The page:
Cytochrome P450 enzymes but not NADPH oxidases are the source of the NADPH-dependent lucigenin chemiluminescence in membrane assays

Measuring NADPH oxidase (Nox)-derived reactive oxygen species (ROS) in living tissues and cells is a constant challenge. All probes available display limitations regarding sensitivity, specificity or demand highly specia
Measuring NADPH oxidase (Nox)-derived reactive oxygen species (ROS) in living tissues and cells is a constant challenge. All probes available display limitations regarding sensitivity, specificity or demand highly specialized detection techniques. In search for a presumably easy, versatile, sensitive and specific technique, numerous studies have used NADPH-stimulated assays in membrane fractions which have been suggested to reflect Nox activity. However, we previously found an unaltered activity with these assays in triple Nox knockout mouse (Nox1-Nox2-Nox4-/-) tissue and cells compared to wild type. Moreover, the high ROS production of intact cells overexpressing Nox enzymes could not be recapitulated in NADPH-stimulated membrane assays. Thus, the signal obtained in these assays has to derive from a source other than NADPH oxidases. Using a combination of native protein electrophoresis, NADPH-stimulated assays and mass spectrometry, mitochondrial proteins and cytochrome P450 were identified as possible source of the assay signal. Cells lacking functional mitochondrial complexes, however, displayed a normal activity in NADPH-stimulated membrane assays suggesting that mitochondrial oxidoreductases are unlikely sources of the signal. Microsomes overexpressing P450 reductase, cytochromes b5 and P450 generated a NADPH-dependent signal in assays utilizing lucigenin, L-012 and dihydroethidium (DHE). Knockout of the cytochrome P450 reductase by CRISPR/Cas9 technology (POR-/-) in HEK293 cells overexpressing Nox4 or Nox5 did not interfere with ROS production in intact cells. However, POR-/- abolished the signal in NADPH-stimulated assays using membrane fractions from the very same cells. Moreover, membranes of rat smooth muscle cells treated with angiotensin II showed an increased NADPH-dependent signal with lucigenin which was abolished by the knockout of POR but not by knockout of p22phox. In conclusion: the cytochrome P450 system accounts for the majority of the signal of Nox activity chemiluminescence based assays.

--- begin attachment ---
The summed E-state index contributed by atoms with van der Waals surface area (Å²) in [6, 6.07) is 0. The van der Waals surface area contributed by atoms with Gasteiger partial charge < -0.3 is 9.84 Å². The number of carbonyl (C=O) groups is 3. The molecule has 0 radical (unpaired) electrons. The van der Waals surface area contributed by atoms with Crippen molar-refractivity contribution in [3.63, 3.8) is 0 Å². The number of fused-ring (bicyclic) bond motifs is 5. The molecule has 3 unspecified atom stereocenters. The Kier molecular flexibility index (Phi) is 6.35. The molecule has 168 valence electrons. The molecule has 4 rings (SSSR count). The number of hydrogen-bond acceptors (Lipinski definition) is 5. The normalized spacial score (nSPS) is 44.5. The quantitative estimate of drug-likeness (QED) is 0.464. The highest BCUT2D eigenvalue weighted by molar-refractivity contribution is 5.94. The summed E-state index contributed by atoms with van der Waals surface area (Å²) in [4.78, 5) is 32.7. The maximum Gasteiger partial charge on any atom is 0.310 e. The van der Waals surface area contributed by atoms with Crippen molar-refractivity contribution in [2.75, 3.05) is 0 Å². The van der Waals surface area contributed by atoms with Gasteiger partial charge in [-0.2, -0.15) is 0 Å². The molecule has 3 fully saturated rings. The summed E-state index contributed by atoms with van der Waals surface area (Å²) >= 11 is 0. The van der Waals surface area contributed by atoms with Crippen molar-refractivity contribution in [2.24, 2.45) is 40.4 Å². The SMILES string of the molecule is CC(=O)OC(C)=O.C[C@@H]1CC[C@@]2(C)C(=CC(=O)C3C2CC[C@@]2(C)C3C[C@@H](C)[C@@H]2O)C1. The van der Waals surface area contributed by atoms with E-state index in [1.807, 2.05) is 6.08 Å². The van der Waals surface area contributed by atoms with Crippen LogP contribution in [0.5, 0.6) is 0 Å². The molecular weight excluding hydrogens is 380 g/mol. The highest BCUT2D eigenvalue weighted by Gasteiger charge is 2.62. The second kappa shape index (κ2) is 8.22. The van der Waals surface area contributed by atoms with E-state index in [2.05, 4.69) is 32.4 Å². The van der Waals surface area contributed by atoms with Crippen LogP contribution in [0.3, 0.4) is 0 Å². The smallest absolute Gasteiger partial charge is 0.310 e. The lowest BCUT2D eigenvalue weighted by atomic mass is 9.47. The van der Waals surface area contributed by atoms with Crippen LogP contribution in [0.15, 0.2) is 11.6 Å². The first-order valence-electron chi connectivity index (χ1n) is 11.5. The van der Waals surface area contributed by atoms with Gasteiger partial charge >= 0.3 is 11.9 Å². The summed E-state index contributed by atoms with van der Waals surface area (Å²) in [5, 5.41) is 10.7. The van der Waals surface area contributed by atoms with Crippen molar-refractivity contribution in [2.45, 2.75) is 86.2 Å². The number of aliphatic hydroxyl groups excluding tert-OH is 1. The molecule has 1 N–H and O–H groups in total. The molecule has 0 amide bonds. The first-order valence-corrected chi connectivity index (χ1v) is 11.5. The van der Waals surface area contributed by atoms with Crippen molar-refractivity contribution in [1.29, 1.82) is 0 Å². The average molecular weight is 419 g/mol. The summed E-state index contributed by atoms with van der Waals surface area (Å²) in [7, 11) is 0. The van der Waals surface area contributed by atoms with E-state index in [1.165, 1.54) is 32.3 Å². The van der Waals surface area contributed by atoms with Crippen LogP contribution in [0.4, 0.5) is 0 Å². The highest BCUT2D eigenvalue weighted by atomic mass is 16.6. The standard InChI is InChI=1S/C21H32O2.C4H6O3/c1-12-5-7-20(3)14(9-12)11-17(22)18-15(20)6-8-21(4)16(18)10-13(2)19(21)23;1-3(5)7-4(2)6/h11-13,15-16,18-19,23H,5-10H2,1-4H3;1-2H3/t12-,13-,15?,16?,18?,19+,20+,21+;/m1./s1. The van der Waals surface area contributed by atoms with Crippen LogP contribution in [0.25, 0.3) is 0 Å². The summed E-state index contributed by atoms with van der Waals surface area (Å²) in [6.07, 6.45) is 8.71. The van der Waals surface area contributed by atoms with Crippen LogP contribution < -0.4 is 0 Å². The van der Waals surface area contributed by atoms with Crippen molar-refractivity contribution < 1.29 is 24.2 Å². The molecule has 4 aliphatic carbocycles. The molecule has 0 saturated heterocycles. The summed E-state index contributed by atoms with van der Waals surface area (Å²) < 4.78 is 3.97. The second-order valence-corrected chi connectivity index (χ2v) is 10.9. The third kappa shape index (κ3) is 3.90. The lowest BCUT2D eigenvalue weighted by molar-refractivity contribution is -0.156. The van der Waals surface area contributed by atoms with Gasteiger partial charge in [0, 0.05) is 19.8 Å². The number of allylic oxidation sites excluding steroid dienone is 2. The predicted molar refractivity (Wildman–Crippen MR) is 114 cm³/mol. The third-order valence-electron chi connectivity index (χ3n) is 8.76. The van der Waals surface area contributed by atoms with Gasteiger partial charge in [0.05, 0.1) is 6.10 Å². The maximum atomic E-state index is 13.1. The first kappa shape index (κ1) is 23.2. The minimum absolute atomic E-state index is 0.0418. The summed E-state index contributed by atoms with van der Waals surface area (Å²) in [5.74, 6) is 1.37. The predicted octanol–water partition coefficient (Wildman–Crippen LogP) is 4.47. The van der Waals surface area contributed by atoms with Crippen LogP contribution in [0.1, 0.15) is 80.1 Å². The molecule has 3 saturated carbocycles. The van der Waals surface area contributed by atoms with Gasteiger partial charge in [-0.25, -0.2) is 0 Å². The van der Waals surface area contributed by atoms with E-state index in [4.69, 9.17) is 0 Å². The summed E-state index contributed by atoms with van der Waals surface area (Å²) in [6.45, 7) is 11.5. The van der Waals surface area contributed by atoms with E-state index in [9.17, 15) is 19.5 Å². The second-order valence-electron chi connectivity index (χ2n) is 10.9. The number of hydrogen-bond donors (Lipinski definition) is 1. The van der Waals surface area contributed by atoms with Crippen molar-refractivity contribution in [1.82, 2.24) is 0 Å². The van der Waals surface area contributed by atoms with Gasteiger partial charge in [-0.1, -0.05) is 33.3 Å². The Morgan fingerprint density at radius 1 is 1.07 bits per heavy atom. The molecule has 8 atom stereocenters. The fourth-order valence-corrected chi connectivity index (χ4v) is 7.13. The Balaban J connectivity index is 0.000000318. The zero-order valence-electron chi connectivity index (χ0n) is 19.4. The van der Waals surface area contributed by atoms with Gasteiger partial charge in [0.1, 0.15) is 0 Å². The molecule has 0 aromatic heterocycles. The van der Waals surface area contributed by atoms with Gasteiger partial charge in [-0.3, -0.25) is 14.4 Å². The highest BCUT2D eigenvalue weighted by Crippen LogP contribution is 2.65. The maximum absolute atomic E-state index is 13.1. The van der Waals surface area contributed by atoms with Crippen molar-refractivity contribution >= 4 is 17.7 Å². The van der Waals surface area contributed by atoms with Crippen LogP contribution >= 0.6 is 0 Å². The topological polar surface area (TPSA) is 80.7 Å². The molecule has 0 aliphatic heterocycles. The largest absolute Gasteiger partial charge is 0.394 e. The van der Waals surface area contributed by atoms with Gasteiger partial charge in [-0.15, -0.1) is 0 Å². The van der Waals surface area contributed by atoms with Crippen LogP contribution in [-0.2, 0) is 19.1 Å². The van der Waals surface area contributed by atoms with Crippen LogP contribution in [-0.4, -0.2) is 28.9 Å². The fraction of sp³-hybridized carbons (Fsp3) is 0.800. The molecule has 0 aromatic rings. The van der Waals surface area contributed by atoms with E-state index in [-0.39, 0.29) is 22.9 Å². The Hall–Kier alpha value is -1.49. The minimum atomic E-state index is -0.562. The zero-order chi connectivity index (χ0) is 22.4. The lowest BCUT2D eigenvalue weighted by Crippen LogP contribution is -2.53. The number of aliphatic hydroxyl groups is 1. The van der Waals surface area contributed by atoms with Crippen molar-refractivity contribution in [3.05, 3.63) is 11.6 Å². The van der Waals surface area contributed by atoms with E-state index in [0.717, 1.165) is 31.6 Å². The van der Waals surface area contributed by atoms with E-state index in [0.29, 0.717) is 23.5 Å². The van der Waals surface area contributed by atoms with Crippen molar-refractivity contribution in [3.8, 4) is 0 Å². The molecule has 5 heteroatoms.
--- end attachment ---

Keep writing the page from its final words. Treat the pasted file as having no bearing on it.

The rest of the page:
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Metadaten
Author:Flávia Figueiredo de Rezende Felipe, Kim-Kristin Prior, Oliver Löwe, Ilka Wittig, Valentina Strecker, Franziska Moll, Valeska Helfinger, Frank Schnütgen, Nina Susanne Kurrle, Frank Wempe, Maria Walter, Sven Zukunft, Bert Luck, Ingrid Fleming, Norbert Weißmann, Ralf Peter Louis Brandes, Katrin Schröder
URN:urn:nbn:de:hebis:30:3-455678
DOI:http://dx.doi.org/10.1016/j.freeradbiomed.2016.11.019
ISSN:1873-4596
ISSN:0891-5849
Pubmed Id:http://www.ncbi.nlm.nih.gov/pubmed?term=27863990
Parent Title (English):Free radical biology and medicine
Publisher:Elsevier
Place of publication:New York, NY [u. a.]
Document Type:Article
Language:English
Year of Completion:2016
Date of first Publication:2016/11/15
Publishing Institution:Universitätsbibliothek Johann Christian Senckenberg
Release Date:2018/01/30
Tag:Chemiluminescence; Lucigenin; Membrane assays; NADPH oxidase; Nox; Reactive oxygen species; Superoxide
Volume:102
Pagenumber:10
First Page:57
Last Page:66
Note:
© 2016 The Authors. Published by Elsevier Inc. This is an open access article under the CC BY license (http://creativecommons.org/licenses/BY/4.0/).
HeBIS PPN:428712258
Institutes:Medizin
Dewey Decimal Classification:610 Medizin und Gesundheit
Sammlungen:Universitätspublikationen
Licence (German):License LogoCreative Commons - Namensnennung 4.0

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